I rode my scooter to Liddington with hopes of a perfect day, despite the slight fading of RASP's ecstatic forecast over the preceding 24 hours. Mike "Helium Pants" Long was soon boating about quite high, but it got rather difficult as more took to the air and the clouds spread out.
Eventually a mini-gaggle climbed out; two got away, but Jim Mallinson and Paul Jiggins had to come back for another go. Top cover loomed, and I began to resign myself to a damp squib of a day.
Then, for reasons that cleverer people than me might understand, it suddenly became buoyant, despite the lack of sun. I got into a climb with Mark Rubinstein on his Gin Explorer, with Gus Charnell above us. A blue Phi joined us for a second climb, but when it began to seem that we were thermalling downwards, I set off southwards after Gus. I'd forgotten that he was planning a triangle, and in any case he didn't seem to be finding much, so I steered more downwind towards Ramsbury.
An envious glance backwards showed Mark and the Phi climbing again, but I'd made my bed, and I almost found myself lying in it. However, across the Kennet valley a farm stood on high ground with plenty of tin roofs and concrete, plus a large lorry setting off out of it. It worked perfectly, and I got up again from about 1100 feet.
Near Hungerford I was joined by a red and blue M7, its pilot sporting an aerodynamic helmet. He showed me the core a couple of times, and after a glide we met up again. Meanwhile I'd seen a single orange glider soaring Combe Gibbet low, but no one else there - it may have been Paul J.
Lift was plentiful until I approached Micheldever station and the A303, where I thought I was about to land just inside (legally) Popham airfield's circle, without inconveniencing them, I hoped. But instead a fierce climb took me straight up to 4,800, as I wrestled to keep the wing under control while looking out for aircraft coming in or out.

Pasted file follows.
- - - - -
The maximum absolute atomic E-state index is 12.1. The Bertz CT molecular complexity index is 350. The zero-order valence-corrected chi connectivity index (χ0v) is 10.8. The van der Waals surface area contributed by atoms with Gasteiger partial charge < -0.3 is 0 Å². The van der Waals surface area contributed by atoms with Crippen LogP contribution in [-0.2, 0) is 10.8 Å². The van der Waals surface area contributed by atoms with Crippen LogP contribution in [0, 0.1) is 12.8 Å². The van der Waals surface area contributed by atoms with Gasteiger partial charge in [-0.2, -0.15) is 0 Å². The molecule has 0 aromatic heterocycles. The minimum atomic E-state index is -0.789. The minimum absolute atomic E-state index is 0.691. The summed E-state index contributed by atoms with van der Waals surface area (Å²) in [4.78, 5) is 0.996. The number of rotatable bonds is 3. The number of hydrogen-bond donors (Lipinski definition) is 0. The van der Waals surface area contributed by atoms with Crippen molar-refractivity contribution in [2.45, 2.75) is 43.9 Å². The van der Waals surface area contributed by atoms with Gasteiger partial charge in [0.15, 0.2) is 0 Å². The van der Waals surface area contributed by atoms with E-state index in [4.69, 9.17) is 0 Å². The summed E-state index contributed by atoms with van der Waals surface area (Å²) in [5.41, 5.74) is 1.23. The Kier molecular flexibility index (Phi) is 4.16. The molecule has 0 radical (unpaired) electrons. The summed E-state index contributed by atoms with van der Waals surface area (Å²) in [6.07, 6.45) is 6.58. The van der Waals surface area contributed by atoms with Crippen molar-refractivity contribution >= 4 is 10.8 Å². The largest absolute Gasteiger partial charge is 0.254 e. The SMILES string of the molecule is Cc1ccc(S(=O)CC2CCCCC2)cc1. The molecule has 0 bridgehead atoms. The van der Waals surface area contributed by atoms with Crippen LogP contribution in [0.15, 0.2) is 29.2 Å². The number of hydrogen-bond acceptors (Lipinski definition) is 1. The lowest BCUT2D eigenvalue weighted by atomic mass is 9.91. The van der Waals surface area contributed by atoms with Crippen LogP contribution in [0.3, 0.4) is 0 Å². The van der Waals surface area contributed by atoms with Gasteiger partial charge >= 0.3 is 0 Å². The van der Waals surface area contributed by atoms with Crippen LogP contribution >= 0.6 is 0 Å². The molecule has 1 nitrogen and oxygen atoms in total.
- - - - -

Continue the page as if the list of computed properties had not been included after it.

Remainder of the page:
By now I was approaching the new 4,500 foot zone for the first time. I checked on my Oudie and pulled out my crumpled paper map; yes, that line was definitely the start of it. I was a bit unnerved by the speed of my last climb, so didn't position myself over the climbing M7 when I caught up with it again. I had visions of cruising through the zone at 3,000 feet, taking the occasion one metre per second climb, but it wasn't that kind of a day. After rejecting a couple of thermals, I approached the village of North Street and found it full of power lines of all shapes, sizes and directions. Luckily I had enough height to reach a big field beyond it, full of crop but with a road-width strip cut through its middle, which I used as my runway.
Charles Haviland had landed quite close but was already on his way north in a taxi. I packed up as the M7 flew over my head and a hare scampered into the crop. I enthusiastically began the six-mile walk to Alton station, but common sense and my artificial hip persuaded me to ring for a taxi once I'd reached Kitwood. Four Marks Taxi was busy and passed me on to a colleague.
At the station I missed the Reading train by 30 seconds. Seeing this, the ticket clerk kindly came out of his office to give me a print-out of an alternative route, and detailed instructions: get out at Farnham, stay on the same platform, off again at Ash and change platforms for the Guildford to Reading service. I had time for chips from a kebab van outside the station first. On the train, the seat opposite mine had a playing card on it - a joker. What did it mean? I'll never know.
I considered going straight home to Pewsey and riding my folding bike the next day with a backpack to put it in when I collected my scooter, but I missed the Pewsey train by 30 seconds, and in any case felt a bit uneasy about leaving my Honda at Liddington overnight. So Swindon it was; there I had a sandwich and drink while I waited for Jim to arrive after his 100k flight and share a taxi. In 35 minutes, I saw only one of the dozen waiting taxis get a fare. Tough times.